Costumes to change the character's appearance can be acquired in the game's web store, as drops from enemies, or through crafting. Four costumes (consisting of Iron Man 3-inspired Iron Man armor, a Weapon X outfit for Wolverine, Hulk's future form Maestro, and Spider-Man's black symbiote costume) are exclusive to players who purchased the limited edition character Ultimate Pack for nearly USD$200, under Gazillion's Founder's Program. An "enhanced costume" is an iteration of a playable character, but it is based on a completely different (though usually related) character. For example, Beta Ray Bill is an enhanced costume for Thor; although he has his own unique appearance and voice work, he has the same exact powers, talents and abilities as Thor. On September 9, 2016, the game achieved a Guinness World Record for having the most superhero costumes from the comics in a game.[16] Enhanced costumes may also be an alternate version of a character, in which case they still require additional voice-over work. Examples include Thing's Angir, Breaker of Souls appearance from the Fear Itself storyline and Gambit's appearance as the Horseman of Death.

As of July 1, 2017, the Fantastic Four characters (Mr. Fantastic, Invisible Woman, Human Torch, Thing, and Silver Surfer) and all FF-related alternate costumes for various other characters are no longer available to purchase in the shop.[17] After the announcement of Disney's end contract with Gazillion on November 15, 2017, all character packs which contains the pack exclusive costumes are removed from the online shop but could have been purchased in-game with any player-remaining currencies.


Cryptic Studios

Marvel Heroes was originally known as Marvel Universe Online and later Marvel Universe. Marvel Universe Online was the original working title of Champions Online. The massively-multiplayer online (MMO) game was developed by Cryptic Studios and was to be published by Microsoft Game Studios for Microsoft Windows using a license from Marvel.[18] The project was changed on February 11, 2008 due to what a Microsoft spokesperson referred to as "an inability to compete" with the current MMO marketplace. Less than a week later, Cryptic Studios announced that development would continue using a new intellectual property license related to Champions, a superhero role playing game.[19]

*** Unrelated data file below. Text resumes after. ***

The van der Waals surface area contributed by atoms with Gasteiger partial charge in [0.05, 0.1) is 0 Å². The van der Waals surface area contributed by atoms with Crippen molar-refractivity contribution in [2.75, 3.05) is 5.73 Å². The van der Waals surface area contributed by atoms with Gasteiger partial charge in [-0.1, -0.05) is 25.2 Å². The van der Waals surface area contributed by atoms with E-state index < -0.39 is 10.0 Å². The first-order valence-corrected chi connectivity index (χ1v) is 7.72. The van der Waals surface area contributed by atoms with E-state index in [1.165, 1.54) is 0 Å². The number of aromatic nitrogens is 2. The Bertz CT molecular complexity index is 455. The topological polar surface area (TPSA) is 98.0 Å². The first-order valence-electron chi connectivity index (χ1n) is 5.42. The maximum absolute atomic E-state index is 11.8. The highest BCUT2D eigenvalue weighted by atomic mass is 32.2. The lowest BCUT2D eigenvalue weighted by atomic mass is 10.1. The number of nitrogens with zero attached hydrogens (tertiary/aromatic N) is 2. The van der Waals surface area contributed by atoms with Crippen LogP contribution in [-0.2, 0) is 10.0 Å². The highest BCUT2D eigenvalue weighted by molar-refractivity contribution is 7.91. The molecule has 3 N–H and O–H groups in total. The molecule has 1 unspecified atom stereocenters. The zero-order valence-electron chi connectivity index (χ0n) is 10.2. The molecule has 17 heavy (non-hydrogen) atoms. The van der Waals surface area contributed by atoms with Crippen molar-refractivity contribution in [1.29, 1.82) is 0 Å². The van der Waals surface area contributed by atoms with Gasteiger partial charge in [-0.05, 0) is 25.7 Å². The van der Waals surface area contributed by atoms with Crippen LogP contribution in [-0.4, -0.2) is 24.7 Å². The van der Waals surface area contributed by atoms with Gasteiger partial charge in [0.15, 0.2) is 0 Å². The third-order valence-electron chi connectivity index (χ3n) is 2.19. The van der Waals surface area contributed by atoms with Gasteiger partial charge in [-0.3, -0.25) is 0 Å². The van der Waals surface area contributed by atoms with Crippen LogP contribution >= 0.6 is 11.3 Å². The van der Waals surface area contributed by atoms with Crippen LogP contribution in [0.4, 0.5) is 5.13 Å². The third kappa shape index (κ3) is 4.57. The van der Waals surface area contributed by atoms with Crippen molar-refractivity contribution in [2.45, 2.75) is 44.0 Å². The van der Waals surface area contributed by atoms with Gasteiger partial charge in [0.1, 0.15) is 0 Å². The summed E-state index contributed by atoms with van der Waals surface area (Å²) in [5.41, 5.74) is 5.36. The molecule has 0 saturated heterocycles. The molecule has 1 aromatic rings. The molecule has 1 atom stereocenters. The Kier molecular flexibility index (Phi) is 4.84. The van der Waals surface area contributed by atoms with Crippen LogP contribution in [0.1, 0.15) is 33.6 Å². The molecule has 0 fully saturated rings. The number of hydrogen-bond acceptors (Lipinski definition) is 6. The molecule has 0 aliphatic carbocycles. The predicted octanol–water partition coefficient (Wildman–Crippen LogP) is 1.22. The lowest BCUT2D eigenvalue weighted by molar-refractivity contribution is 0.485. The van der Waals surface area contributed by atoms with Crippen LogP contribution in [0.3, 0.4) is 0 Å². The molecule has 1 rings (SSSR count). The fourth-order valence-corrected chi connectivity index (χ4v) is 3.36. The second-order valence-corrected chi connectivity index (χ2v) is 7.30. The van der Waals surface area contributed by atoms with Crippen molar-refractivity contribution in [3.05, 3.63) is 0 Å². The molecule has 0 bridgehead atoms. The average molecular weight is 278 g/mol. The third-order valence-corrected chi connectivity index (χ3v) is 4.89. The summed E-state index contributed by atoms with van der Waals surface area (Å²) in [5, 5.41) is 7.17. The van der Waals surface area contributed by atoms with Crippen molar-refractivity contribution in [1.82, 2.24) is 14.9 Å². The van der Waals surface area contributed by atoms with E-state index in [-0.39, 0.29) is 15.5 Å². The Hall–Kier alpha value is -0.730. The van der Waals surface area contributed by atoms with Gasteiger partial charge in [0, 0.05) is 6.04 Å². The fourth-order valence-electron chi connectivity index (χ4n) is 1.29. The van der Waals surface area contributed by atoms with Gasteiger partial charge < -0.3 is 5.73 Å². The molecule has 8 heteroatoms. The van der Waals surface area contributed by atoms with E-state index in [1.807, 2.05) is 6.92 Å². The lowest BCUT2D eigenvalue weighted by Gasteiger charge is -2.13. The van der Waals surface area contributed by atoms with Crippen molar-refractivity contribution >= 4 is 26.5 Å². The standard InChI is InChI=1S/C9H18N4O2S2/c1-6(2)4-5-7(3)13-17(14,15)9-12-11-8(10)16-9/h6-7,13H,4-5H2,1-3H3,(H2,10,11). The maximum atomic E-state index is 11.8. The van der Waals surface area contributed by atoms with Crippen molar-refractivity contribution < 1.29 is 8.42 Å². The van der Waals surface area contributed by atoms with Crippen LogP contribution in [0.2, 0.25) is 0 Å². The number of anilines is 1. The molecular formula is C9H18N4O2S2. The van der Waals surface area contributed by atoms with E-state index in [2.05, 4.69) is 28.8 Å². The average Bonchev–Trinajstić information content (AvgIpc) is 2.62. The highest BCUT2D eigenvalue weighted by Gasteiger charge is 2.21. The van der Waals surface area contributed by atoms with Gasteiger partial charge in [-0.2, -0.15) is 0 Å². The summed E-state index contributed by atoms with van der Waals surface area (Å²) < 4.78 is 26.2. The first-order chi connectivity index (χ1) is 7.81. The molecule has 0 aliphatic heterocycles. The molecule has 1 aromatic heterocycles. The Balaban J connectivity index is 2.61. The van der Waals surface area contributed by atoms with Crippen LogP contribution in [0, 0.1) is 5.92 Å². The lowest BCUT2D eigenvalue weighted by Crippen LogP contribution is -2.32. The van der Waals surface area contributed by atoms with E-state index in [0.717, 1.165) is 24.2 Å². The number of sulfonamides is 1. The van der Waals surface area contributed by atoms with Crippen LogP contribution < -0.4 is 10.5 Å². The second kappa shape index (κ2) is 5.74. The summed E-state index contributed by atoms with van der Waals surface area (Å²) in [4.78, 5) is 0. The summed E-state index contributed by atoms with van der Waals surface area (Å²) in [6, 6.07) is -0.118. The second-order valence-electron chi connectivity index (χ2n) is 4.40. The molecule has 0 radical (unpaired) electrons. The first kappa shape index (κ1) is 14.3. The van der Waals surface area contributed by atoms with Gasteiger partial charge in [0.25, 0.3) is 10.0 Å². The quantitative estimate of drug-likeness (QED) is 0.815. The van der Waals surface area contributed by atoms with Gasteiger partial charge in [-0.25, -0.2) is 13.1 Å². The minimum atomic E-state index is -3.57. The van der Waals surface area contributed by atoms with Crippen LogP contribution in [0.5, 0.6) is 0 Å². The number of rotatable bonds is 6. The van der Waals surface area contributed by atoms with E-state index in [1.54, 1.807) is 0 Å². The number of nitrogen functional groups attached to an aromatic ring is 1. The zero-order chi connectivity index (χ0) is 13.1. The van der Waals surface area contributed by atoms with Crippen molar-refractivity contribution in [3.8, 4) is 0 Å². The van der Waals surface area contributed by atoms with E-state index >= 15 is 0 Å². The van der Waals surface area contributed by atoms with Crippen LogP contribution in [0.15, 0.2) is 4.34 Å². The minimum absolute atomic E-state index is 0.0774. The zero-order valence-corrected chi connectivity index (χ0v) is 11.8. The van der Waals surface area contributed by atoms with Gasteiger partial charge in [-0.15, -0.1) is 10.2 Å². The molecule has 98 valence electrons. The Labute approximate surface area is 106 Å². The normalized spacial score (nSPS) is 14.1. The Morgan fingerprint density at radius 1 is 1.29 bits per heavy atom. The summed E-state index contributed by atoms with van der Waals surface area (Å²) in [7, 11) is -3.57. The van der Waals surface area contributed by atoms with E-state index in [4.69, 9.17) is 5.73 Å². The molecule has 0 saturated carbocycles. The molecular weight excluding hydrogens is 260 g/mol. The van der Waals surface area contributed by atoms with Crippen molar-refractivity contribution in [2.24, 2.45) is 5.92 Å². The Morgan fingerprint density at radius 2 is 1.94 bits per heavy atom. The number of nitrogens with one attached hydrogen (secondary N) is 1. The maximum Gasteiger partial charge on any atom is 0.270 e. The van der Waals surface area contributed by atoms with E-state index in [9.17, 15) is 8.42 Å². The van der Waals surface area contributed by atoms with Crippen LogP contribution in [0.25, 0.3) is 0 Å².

Confirmation of the project's cancellation arrived on February 11, 2008, although rumors of the possible cancellation had existed since November of the previous year.[20] Shane Kim, the head of Microsoft Games Studios, stated in an interview that the cancellation was primarily due to the competitive market for subscription-based MMOs, and that while one current MMO was successful, "everything else wouldn't meet our level or definition of commercial success".

Gazillion Entertainment

On March 17, 2009, it was revealed that Gazillion Entertainment had signed an exclusive 10-year deal to develop Marvel Entertainment games, of which Marvel Universe is one. The first title released was Marvel Super Hero Squad Online, which targets younger audiences. Marvel Universe was eventually renamed Marvel Heroes and started being developed as a massively multiplayer online-action role-playing game rather than a massively multiplayer online role-playing game like Cryptic's canceled version of Marvel Universe had been. Gazillion Entertainment has chosen to use Epic Games's Unreal Engine 3, instead of the Unity 3D engine used for Marvel Super Hero Squad Online, with studio director Jeff Lind stating "We love Unreal Engine 3's streaming system. It's made our entire technical approach possible and is easy to work with. We also love the flexibility we get from the actor components, which have empowered us to make all kinds of customizations without sacrificing the built-in features of the engine."[1] During a live stream session David Brevik, the President/CEO of Gazillion, further detailed the game's engine. He noted that while Unreal Engine 3 powers the game's front end visuals and audio, much of the components that make a massively multiplayer game were written using entirely new code that interfaced with Unreal Engine 3.[21]